Virtual worlds are considered a pleasure of the developed world. After all, they require broadband internet connections, powerful computers, and the luxury of free time.
One education company is working to change that by bringing stripped-down mobile classrooms to the rural backroads of Latin America. Their goal? Educate the masses and improve quality of life.
ClaseMovil hopes to be the first private company to bring virtual worlds to groups previously written off as too impoverished. According to an article in DigitalBeat, they just might have what it takes.
Crops and Classrooms
From the article:
The ClaseMovil virtual world is presented as a place for children to play. Within the world, they’ll find educational videos and games. Teachers can then see the results of the activities to gauge how each student is progressing.
As the article mentions, ClaseMovil is far from the first tech company to see the profit incentive in expanding education to those previously beyond the reach of the school system. The Open University implemented Second Life as a means to extend its adult distance learning programs while lowering tuition costs.
But no one has done it quite like ClaseMovil, and none have made it a specific goal to provide education to students disadvantaged by finance as well as distance. Using just a half million dollars of start-up money, ClaseMovil developed a viable program for reaching into a region beset by an aging electric grid, a lack of broadband technology and highly variable, crop-dependent incomes.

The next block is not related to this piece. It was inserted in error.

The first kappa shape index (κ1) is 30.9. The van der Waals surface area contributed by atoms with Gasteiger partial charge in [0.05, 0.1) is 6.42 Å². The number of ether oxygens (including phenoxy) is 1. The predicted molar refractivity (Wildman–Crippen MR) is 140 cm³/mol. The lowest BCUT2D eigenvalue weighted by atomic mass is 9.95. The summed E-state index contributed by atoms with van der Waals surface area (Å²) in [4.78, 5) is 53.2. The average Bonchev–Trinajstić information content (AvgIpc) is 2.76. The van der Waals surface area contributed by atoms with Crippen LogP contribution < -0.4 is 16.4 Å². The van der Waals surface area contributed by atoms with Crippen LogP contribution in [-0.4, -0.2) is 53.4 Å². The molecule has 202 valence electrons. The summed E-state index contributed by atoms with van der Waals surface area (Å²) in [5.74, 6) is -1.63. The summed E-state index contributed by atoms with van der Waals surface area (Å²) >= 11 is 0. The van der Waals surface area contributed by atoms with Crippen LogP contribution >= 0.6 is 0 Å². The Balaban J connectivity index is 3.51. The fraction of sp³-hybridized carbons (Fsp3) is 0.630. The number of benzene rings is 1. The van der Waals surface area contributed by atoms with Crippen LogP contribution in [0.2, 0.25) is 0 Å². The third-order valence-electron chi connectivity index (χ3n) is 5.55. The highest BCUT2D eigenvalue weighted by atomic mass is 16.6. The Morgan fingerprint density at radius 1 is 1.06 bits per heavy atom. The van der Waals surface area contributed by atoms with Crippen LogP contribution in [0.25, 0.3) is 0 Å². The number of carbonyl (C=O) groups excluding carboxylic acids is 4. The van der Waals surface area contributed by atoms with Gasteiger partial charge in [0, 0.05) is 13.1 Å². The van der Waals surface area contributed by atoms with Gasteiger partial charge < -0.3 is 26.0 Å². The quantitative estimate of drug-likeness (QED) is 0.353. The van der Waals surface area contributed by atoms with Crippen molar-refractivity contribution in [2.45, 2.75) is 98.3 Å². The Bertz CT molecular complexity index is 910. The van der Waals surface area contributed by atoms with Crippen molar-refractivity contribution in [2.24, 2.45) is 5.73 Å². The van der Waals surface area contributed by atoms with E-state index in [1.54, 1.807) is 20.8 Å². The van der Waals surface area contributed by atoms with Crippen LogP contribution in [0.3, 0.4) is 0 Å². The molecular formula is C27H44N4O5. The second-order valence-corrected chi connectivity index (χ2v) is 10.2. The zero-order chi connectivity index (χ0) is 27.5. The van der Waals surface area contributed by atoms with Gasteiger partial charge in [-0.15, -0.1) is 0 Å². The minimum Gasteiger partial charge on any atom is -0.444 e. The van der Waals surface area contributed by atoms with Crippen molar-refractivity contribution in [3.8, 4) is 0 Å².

Worldfund decried the poor state of education throughout Latin America, owing to the distance between rural communities and schools, as well as the inability of young people to leave farms or households where their presence may be necessary for chores and land work. ClaseMovil's solution is simple: make it possible for teachers and students to be in different towns.
Distance Learning for Brighter Futures
Much of the cost of schooling in Latin America comes from construction fees and teacher salaries, so students priced out of education are the prime target for something like virtual world teaching. Virtual distance education brings with it low overhead costs and the ability to participate in a classroom social environment without travel.
Expanding education is the first step towards building modern, stable economies in Latin America – Argentina and Brazil rose from regional basket cases to continental powers on the backs of ambitious expansions of public education. Brazil is poised to become a virtual world development hub as previously undereducated rural workers learn trades and move into cities.
ClaseMovil is certainly tackling a complicated issue, but the benefits are real. In Latin America, a lack of education can mean the difference between subsistence farming and productive citizenship. Virtual worlds could provide the bridge between farming and financial security in Latin America.